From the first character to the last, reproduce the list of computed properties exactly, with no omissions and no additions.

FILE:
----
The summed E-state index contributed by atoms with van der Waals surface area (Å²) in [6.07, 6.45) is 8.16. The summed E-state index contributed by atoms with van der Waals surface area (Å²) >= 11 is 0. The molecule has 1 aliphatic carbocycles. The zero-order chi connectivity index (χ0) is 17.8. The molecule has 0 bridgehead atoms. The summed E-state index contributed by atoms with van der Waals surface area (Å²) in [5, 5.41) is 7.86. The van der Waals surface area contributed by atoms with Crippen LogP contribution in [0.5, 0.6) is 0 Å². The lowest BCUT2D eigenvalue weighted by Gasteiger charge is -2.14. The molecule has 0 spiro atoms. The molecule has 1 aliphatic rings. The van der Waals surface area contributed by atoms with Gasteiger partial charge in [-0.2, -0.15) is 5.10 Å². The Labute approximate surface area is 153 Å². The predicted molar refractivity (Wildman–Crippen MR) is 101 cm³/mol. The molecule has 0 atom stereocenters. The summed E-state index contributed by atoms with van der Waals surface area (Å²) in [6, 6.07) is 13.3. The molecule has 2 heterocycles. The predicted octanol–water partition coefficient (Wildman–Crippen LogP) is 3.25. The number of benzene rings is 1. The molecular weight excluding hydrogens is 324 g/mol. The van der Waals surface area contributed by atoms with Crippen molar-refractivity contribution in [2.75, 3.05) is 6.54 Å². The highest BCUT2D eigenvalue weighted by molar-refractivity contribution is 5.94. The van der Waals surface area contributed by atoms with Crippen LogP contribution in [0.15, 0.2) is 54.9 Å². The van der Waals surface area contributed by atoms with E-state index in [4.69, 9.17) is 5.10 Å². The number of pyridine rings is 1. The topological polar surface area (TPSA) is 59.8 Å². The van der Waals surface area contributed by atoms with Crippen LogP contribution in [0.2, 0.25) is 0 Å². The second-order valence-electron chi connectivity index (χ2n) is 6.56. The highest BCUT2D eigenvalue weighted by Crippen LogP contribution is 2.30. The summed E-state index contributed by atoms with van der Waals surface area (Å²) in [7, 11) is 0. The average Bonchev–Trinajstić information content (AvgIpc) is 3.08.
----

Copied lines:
The summed E-state index contributed by atoms with van der Waals surface area (Å²) in [6.07, 6.45) is 8.16. The summed E-state index contributed by atoms with van der Waals surface area (Å²) >= 11 is 0. The molecule has 1 aliphatic carbocycles. The zero-order chi connectivity index (χ0) is 17.8. The molecule has 0 bridgehead atoms. The summed E-state index contributed by atoms with van der Waals surface area (Å²) in [5, 5.41) is 7.86. The van der Waals surface area contributed by atoms with Crippen LogP contribution in [0.5, 0.6) is 0 Å². The lowest BCUT2D eigenvalue weighted by Gasteiger charge is -2.14. The molecule has 0 spiro atoms. The molecule has 1 aliphatic rings. The van der Waals surface area contributed by atoms with Gasteiger partial charge in [-0.2, -0.15) is 5.10 Å². The Labute approximate surface area is 153 Å². The predicted molar refractivity (Wildman–Crippen MR) is 101 cm³/mol. The molecule has 0 atom stereocenters. The summed E-state index contributed by atoms with van der Waals surface area (Å²) in [6, 6.07) is 13.3. The molecule has 2 heterocycles. The predicted octanol–water partition coefficient (Wildman–Crippen LogP) is 3.25. The number of benzene rings is 1. The molecular weight excluding hydrogens is 324 g/mol. The van der Waals surface area contributed by atoms with Crippen molar-refractivity contribution in [2.75, 3.05) is 6.54 Å². The highest BCUT2D eigenvalue weighted by molar-refractivity contribution is 5.94. The van der Waals surface area contributed by atoms with Crippen LogP contribution in [0.15, 0.2) is 54.9 Å². The van der Waals surface area contributed by atoms with E-state index in [4.69, 9.17) is 5.10 Å². The number of pyridine rings is 1. The topological polar surface area (TPSA) is 59.8 Å². The van der Waals surface area contributed by atoms with Crippen LogP contribution in [0.2, 0.25) is 0 Å². The second-order valence-electron chi connectivity index (χ2n) is 6.56. The highest BCUT2D eigenvalue weighted by Crippen LogP contribution is 2.30. The summed E-state index contributed by atoms with van der Waals surface area (Å²) in [7, 11) is 0. The average Bonchev–Trinajstić information content (AvgIpc) is 3.08.